It isn't very difficult to find an overabundance of commentary on how dangerous these laws are. Let's approach the issue instead from a question of equality.
On the surface, a state that allows carrying concealed weapons would seem to provide uniform privilege to all law-abiding citizens. However, since not everyone exercises this right, anyone carrying a weapon is radically more lethal than most everyone around them. What kinds of restrictions are placed on carry permits? Since Florida is in the news, here is information from its Division of Licensing. First, A Note From the Commissioner says:
Applying for a license to carry a concealed weapon or firearm for self-defense is a right of law-abiding Floridians. However, you must remember that a license to carry a weapon or firearm concealed on your person does not authorize you to use that weapon. Use of a concealed weapon or firearm is regulated by other provisions of Florida law. It is my hope that you will exercise your lawful right to carry a concealed weapon or firearm responsibly, properly, and safely.Please note that the lawful use of the weapon is only expressed as a hope. Seriously, just a hope??? I tell my children "I hope you don't hit each other" but they still do; fortunately a slap isn't very long-lasting, but does land them in time-out. The state says "we hope you don't kill other people" and yes, if you do, you will probably land in jail, but that doesn't bring the other person back to life. In any case, we grabbed an application here, and find the minimum requirements for a concealed-weapon permit are:
- You must be at least 21 years of age.
You must meet the CITIZENSHIP and RESIDENCY requirements set forth in the law.
You must be able to provide a CERTIFICATE OF COMPLETION from a firearms training class or other acceptable training document that evidences your competency with a firearm.
- You must not have a DISQUALIFYING CRIMINAL RECORD or other condition that would make you ineligible for licensure.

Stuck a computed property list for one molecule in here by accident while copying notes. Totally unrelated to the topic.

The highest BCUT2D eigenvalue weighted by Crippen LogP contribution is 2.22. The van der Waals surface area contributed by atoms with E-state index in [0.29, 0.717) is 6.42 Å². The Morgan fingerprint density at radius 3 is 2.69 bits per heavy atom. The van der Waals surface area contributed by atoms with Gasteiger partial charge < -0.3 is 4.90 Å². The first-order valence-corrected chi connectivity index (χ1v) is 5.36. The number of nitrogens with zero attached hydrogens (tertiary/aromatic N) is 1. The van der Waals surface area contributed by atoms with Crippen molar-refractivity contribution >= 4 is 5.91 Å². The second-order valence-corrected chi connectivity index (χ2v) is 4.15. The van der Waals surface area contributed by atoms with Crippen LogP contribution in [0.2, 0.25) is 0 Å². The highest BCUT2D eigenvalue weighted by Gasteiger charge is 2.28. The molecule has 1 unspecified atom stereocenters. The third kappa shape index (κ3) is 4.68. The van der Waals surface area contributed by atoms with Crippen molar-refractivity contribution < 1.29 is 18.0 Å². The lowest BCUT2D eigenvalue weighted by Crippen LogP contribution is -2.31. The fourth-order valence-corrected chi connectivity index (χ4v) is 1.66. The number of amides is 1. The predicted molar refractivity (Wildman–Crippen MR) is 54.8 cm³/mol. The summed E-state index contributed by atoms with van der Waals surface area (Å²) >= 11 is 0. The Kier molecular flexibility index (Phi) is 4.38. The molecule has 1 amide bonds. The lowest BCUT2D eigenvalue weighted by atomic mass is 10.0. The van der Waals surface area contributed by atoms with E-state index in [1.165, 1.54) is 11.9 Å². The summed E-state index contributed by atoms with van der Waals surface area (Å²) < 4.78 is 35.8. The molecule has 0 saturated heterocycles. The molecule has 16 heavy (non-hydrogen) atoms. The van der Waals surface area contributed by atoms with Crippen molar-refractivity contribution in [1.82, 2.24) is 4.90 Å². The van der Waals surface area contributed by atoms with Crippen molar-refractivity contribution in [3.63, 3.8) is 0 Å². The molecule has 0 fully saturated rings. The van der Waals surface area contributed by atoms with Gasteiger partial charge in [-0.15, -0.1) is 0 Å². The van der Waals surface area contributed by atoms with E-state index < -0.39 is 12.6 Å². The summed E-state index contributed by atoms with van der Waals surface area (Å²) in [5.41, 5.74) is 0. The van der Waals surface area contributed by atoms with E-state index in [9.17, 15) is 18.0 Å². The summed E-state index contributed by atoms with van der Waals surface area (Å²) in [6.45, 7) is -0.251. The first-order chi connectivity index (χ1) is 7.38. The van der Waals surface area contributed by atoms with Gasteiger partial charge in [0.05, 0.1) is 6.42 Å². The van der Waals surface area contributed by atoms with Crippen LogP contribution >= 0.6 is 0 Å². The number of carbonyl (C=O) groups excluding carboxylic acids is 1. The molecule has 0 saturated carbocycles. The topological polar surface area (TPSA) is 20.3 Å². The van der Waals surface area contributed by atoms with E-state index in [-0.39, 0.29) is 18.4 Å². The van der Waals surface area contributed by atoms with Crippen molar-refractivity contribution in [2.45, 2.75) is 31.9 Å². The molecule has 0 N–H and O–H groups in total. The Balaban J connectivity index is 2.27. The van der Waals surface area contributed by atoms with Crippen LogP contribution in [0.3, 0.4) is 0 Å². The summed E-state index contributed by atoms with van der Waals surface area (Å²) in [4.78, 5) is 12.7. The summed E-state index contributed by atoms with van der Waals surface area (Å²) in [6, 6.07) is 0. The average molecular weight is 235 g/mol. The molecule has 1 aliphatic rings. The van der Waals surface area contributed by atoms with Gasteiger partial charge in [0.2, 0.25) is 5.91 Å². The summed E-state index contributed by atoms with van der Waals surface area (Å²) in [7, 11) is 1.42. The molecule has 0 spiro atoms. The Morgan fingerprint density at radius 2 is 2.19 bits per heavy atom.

- You are required to be familiar with Florida law.
The second issue is the extension of the "castle doctrine" to "stand your ground." Over 30 states have some form of a castle law that says you can protect yourself from harm while on your own property without trying first to retreat. You can shoot a person who comes through your front door to hurt you, rather than first trying to run away to safety and calling 911. This permission to use of deadly force if you believe you or someone with you are in imminent danger is often argued as justifiable homicde. Some states extend this right to protect yourself retreat and without fear of prosecution to your car, your business, or in the case of stand-your-ground, anywhere you stand. Again, one can easily argue that these laws give everyone the right to protect themselves if they feel threatened, which provides equal protection to all citizens.
What happens when the state combines stand-your-ground with the right to carry a deadly weapon? People die when they didn't need to. This isn't a legal statement on guilt or innocence of George Zimmerman and Trayvon Martin. It is much simpler: if these two laws had not been on the books, Mr. Martin would still be alive. Chances are good that Mr. Zimmerman would be too.
Stand-Your-Ground and Carry Permits create a combination that has far too great a potential to take innocent lives to be considered safe for the general public. They create an invasion into the rest of our rights to exercise life, liberty and pursuit of happiness. They must be changed.
Please, write your lawmakers and explain that the potential to use lethal force in public must only be given out under very special and much-more highly regulated situations. Share this and ask your friends to do the same. If you hear back from them, please let us know.